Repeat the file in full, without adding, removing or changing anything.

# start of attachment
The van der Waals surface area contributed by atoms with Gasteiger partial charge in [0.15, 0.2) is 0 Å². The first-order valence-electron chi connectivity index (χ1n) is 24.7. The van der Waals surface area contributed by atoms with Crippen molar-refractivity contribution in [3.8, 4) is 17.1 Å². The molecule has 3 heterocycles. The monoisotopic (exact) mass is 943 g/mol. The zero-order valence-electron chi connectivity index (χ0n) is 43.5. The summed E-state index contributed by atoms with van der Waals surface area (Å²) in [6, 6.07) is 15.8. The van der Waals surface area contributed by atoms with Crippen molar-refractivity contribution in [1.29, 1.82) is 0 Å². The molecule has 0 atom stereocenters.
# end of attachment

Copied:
The van der Waals surface area contributed by atoms with Gasteiger partial charge in [0.15, 0.2) is 0 Å². The first-order valence-electron chi connectivity index (χ1n) is 24.7. The van der Waals surface area contributed by atoms with Crippen molar-refractivity contribution in [3.8, 4) is 17.1 Å². The molecule has 3 heterocycles. The monoisotopic (exact) mass is 943 g/mol. The zero-order valence-electron chi connectivity index (χ0n) is 43.5. The summed E-state index contributed by atoms with van der Waals surface area (Å²) in [6, 6.07) is 15.8. The van der Waals surface area contributed by atoms with Crippen molar-refractivity contribution in [1.29, 1.82) is 0 Å². The molecule has 0 atom stereocenters.